Wheat is one of the world’s largest-acreage food crops, but it has not been a recipient of the new genetically modified (GM) technologies that have benefited corn, soybeans, canola and cotton. Compared with these crops, wheat has been losing its competitiveness for a number of reasons.
The areas planted to wheat in the U.S. have declined by 30 to 40 per cent since the mid-1980s. Similar pressures exist in Canada which during the same period, canola acreage has increased, so it now exceeds wheat acres. There also have been important geographical shifts in the composition of crops planted in these countries. Generally, the smaller wheat acreage has been matched with a gradual shift to more northern and western dry areas.
Since 1996, a number of GM traits have been introduced in competing crops. For corn, Roundup Ready (RR), bacillus thuringiensis (BT) and several other traits have been developed and widely adopted. Some of these are now stacked in multiples of three or four traits in a single variety. Looking forward, a large number of traits are under development and expected to be commercialized in the next 10 or more years.
For corn, there are at least 21 new GM traits under development that are a mix of producer-, consumer- and processor-wanted traits. Some of these traits are developed individually and some through joint initiatives. A comparable number and composition of traits is under development for soybeans.
New interest in wheat
Following a number of years in which wheat acres declined in North America and mostly shifted to corn, soybeans, canola and cotton, a number of events unfolded that helped spawn the recent interest in GM wheat. One was an international trilateral agreement among grower groups supporting the development of GM wheat. The other was the sharp escalation of crop prices during 2008. This precipitated concerns by end-users about the longer-term supplies and competitiveness of wheat. In 2009, Monsanto was the first to announce its intent to expand into GM wheat. This was followed within months by announcements to do the same by BASF, Bayer Crops Sciences, Limagrain and Dow AgroSciences. Each of these companies is following work that already had been initiated in Australia by the Victoria Agrobiosciences Center and CSIRO. Indeed, much of the initial and early work was done in Australia, where the initial focus was on drought. This is in addition to the almost simultaneous development of initiatives on GM wheat in China. These firms and organizations have been pursuing varying strategies, including acquiring germplasm and creating public-private partnerships. In addition, to varying degrees, each has made claims about the traits it intends to develop using genetic modification.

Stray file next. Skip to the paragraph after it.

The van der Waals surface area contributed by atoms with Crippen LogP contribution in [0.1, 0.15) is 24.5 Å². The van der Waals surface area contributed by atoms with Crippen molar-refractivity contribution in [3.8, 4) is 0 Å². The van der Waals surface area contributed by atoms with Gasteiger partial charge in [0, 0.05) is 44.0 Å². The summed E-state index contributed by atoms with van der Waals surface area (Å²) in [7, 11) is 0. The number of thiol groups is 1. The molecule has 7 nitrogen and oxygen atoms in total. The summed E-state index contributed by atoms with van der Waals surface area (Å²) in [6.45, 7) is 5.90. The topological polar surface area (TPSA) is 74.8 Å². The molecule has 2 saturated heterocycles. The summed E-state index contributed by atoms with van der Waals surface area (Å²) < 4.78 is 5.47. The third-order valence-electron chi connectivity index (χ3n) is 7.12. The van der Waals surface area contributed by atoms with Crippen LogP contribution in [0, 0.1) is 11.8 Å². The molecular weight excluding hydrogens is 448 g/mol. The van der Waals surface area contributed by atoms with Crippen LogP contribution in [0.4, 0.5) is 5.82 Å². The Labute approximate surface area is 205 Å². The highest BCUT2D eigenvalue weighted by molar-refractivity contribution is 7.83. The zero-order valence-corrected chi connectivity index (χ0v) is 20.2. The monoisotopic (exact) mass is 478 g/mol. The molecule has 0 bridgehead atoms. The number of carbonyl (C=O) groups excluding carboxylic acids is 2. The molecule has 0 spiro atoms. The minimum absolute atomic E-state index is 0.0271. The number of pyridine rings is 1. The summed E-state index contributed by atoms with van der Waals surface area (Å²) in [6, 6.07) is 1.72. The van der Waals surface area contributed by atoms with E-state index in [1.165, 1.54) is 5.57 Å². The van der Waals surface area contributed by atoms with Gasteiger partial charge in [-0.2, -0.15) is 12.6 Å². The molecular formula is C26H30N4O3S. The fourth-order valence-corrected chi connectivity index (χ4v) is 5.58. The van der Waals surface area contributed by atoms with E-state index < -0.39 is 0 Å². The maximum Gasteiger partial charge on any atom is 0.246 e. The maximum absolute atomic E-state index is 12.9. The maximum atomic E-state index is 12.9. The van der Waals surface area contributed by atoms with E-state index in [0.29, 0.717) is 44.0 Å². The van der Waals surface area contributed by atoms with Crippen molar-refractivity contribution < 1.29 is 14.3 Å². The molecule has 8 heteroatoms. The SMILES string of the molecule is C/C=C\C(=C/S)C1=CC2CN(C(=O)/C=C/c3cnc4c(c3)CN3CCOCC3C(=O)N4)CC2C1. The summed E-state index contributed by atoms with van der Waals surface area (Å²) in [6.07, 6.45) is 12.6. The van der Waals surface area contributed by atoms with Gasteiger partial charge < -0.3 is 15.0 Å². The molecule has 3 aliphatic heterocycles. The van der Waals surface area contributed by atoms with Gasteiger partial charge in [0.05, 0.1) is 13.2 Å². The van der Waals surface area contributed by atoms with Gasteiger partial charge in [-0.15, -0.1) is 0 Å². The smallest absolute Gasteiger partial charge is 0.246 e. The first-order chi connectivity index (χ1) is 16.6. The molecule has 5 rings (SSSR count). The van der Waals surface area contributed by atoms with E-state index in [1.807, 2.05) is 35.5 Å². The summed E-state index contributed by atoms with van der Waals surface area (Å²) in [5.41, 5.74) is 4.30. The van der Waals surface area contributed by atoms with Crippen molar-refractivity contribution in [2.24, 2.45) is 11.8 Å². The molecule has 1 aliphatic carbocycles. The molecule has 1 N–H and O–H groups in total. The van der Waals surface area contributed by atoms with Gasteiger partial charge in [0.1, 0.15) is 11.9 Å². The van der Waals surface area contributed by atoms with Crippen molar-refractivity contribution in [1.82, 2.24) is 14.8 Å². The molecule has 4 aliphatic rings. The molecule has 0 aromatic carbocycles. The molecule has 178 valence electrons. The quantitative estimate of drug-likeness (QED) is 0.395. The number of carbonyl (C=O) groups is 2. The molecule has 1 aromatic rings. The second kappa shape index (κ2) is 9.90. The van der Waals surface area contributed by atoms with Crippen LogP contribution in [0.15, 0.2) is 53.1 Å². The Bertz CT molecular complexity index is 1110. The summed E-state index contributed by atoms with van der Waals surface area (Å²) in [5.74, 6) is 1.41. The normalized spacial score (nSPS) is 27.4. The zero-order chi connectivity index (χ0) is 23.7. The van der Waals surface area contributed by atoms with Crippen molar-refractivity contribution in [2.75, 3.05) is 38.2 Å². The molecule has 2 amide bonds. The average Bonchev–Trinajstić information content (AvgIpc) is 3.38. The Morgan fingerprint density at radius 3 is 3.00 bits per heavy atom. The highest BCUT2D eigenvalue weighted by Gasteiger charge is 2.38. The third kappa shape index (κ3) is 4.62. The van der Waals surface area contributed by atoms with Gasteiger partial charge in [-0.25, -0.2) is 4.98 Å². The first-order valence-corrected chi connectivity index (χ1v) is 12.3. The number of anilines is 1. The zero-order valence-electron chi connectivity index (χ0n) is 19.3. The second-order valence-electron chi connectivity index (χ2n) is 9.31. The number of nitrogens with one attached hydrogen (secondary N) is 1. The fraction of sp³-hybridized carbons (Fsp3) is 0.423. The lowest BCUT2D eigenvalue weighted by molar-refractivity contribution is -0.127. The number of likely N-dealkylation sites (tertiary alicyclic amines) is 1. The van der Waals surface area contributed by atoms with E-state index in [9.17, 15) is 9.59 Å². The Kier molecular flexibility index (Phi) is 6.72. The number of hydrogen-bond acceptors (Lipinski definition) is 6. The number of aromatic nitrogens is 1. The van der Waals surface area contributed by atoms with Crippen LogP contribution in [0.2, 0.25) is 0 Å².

Alliances, acquisitions and partnerships
Each of the major firms has sought varying forms of alliances, acquisitions or partnerships to achieve technology improvement goals. The GM traits that are most commonly being developed are yield, drought tolerance and nitrogen use efficiency.
The criteria for selecting these traits are not exactly clear. Most likely, these choices are a result of experiences with other crops, evidence related to current plant stressors, anticipated changing geography of production and concerns of future water availability and cost.
Against this acceleration of research in wheat-breeding technology, there are a number of important issues.
One is consumer acceptance. Generally, consumers in North America are less averse to GM content than other countries. In part, this is due to greater confidence in the underlying regulatory mechanisms. In some other countries, notably the European Union and Japan, there is a greater aversion to GM content as reflected partly in their regulatory regimes.
Looking forward, one would expect a more highly differentiated market for wheat products for those that are non-averse to GM content, averse to GM content and those seeking organic produce.
Ultimately, this means that the commercialization of GM wheat will require fairly elaborate segregation systems. While achievable, segregation will need to be initiated by buyers through contractual requirements. If so, the markets can be effective at segregation and at reasonable costs, although the costs will vary across market segments and participants.
Another major issue confronting wheat is that most of the germplasm is or has been under the control of the public sector. Therefore, as biotechnology companies seek to expand and pursue “seeds and traits” strategies, they will need to develop varying forms of public-private partnerships.
The values of these traits provide encouragement for further development. However, the values in wheat traits are not as great as in other crops, which means that any variety of wheat likely would need a combination of stacked traits to be commercially acceptable.
William W. Wilson is a professor in North Dakota State University’s agribusiness and applied economics department.